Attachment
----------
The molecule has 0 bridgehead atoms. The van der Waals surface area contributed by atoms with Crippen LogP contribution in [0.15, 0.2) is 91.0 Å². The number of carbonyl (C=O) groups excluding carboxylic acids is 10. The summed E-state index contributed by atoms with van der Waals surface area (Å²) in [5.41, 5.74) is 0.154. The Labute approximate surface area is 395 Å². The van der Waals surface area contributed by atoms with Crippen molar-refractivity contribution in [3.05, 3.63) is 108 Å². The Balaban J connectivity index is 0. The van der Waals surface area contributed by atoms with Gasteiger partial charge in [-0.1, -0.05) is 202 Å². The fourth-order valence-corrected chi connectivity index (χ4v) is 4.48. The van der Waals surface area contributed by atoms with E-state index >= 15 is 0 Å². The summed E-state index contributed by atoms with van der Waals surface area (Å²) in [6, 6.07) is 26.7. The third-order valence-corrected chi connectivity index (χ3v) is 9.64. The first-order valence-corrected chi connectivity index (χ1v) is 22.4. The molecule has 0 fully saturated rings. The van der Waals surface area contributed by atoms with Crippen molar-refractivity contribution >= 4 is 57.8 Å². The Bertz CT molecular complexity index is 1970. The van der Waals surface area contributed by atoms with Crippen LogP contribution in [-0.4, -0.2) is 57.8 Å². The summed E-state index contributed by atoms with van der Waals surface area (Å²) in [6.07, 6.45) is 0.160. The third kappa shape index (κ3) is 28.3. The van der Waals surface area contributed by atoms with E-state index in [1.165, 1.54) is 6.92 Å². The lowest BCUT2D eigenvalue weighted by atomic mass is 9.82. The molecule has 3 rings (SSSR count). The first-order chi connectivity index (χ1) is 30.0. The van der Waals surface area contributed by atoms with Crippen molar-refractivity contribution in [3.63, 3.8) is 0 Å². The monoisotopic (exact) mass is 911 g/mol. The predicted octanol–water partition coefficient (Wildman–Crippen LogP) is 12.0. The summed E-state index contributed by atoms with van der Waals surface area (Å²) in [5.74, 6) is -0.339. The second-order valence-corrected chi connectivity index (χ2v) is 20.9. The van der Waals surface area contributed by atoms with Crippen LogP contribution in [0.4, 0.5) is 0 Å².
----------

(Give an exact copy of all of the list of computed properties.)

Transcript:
The molecule has 0 bridgehead atoms. The van der Waals surface area contributed by atoms with Crippen LogP contribution in [0.15, 0.2) is 91.0 Å². The number of carbonyl (C=O) groups excluding carboxylic acids is 10. The summed E-state index contributed by atoms with van der Waals surface area (Å²) in [5.41, 5.74) is 0.154. The Labute approximate surface area is 395 Å². The van der Waals surface area contributed by atoms with Crippen molar-refractivity contribution in [3.05, 3.63) is 108 Å². The Balaban J connectivity index is 0. The van der Waals surface area contributed by atoms with Gasteiger partial charge in [-0.1, -0.05) is 202 Å². The fourth-order valence-corrected chi connectivity index (χ4v) is 4.48. The van der Waals surface area contributed by atoms with E-state index >= 15 is 0 Å². The summed E-state index contributed by atoms with van der Waals surface area (Å²) in [6, 6.07) is 26.7. The third-order valence-corrected chi connectivity index (χ3v) is 9.64. The first-order valence-corrected chi connectivity index (χ1v) is 22.4. The molecule has 0 fully saturated rings. The van der Waals surface area contributed by atoms with Crippen molar-refractivity contribution >= 4 is 57.8 Å². The Bertz CT molecular complexity index is 1970. The van der Waals surface area contributed by atoms with Crippen LogP contribution in [-0.4, -0.2) is 57.8 Å². The summed E-state index contributed by atoms with van der Waals surface area (Å²) in [6.07, 6.45) is 0.160. The third kappa shape index (κ3) is 28.3. The van der Waals surface area contributed by atoms with E-state index in [1.165, 1.54) is 6.92 Å². The lowest BCUT2D eigenvalue weighted by atomic mass is 9.82. The molecule has 3 rings (SSSR count). The first-order chi connectivity index (χ1) is 30.0. The van der Waals surface area contributed by atoms with Crippen molar-refractivity contribution in [3.63, 3.8) is 0 Å². The monoisotopic (exact) mass is 911 g/mol. The predicted octanol–water partition coefficient (Wildman–Crippen LogP) is 12.0. The summed E-state index contributed by atoms with van der Waals surface area (Å²) in [5.74, 6) is -0.339. The second-order valence-corrected chi connectivity index (χ2v) is 20.9. The van der Waals surface area contributed by atoms with Crippen LogP contribution in [0.4, 0.5) is 0 Å².